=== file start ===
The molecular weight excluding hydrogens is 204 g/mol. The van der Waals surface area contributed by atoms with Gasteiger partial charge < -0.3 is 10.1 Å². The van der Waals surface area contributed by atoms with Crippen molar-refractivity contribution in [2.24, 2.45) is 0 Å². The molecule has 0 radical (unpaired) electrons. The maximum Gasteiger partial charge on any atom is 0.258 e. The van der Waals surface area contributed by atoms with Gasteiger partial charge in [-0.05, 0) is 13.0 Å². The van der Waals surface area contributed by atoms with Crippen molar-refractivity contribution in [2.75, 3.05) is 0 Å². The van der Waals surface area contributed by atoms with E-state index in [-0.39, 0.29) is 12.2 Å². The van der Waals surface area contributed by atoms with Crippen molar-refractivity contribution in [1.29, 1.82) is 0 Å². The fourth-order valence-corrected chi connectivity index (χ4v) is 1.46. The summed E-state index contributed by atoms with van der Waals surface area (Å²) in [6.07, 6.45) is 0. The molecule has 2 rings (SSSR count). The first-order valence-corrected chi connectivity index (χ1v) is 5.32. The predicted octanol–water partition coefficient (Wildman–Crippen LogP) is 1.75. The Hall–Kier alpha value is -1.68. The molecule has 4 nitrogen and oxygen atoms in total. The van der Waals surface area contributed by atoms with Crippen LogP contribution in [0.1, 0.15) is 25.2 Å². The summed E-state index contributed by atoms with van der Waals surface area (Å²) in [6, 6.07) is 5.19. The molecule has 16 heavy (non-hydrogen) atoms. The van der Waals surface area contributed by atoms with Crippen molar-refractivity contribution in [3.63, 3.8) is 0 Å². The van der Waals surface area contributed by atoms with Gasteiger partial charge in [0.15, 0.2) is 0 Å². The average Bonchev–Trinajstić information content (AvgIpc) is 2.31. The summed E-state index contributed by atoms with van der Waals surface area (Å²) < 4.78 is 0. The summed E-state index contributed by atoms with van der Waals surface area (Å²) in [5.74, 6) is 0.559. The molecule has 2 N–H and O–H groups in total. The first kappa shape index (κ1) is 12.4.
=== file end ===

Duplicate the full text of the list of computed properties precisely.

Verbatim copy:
The molecular weight excluding hydrogens is 204 g/mol. The van der Waals surface area contributed by atoms with Gasteiger partial charge < -0.3 is 10.1 Å². The van der Waals surface area contributed by atoms with Crippen molar-refractivity contribution in [2.24, 2.45) is 0 Å². The molecule has 0 radical (unpaired) electrons. The maximum Gasteiger partial charge on any atom is 0.258 e. The van der Waals surface area contributed by atoms with Gasteiger partial charge in [-0.05, 0) is 13.0 Å². The van der Waals surface area contributed by atoms with Crippen molar-refractivity contribution in [2.75, 3.05) is 0 Å². The van der Waals surface area contributed by atoms with E-state index in [-0.39, 0.29) is 12.2 Å². The van der Waals surface area contributed by atoms with Crippen molar-refractivity contribution in [1.29, 1.82) is 0 Å². The fourth-order valence-corrected chi connectivity index (χ4v) is 1.46. The summed E-state index contributed by atoms with van der Waals surface area (Å²) in [6.07, 6.45) is 0. The molecule has 2 rings (SSSR count). The first-order valence-corrected chi connectivity index (χ1v) is 5.32. The predicted octanol–water partition coefficient (Wildman–Crippen LogP) is 1.75. The Hall–Kier alpha value is -1.68. The molecule has 4 nitrogen and oxygen atoms in total. The van der Waals surface area contributed by atoms with Crippen LogP contribution in [0.1, 0.15) is 25.2 Å². The summed E-state index contributed by atoms with van der Waals surface area (Å²) in [6, 6.07) is 5.19. The molecule has 16 heavy (non-hydrogen) atoms. The van der Waals surface area contributed by atoms with Crippen molar-refractivity contribution in [3.63, 3.8) is 0 Å². The van der Waals surface area contributed by atoms with Gasteiger partial charge in [0.15, 0.2) is 0 Å². The average Bonchev–Trinajstić information content (AvgIpc) is 2.31. The summed E-state index contributed by atoms with van der Waals surface area (Å²) < 4.78 is 0. The summed E-state index contributed by atoms with van der Waals surface area (Å²) in [5.74, 6) is 0.559. The molecule has 2 N–H and O–H groups in total. The first kappa shape index (κ1) is 12.4.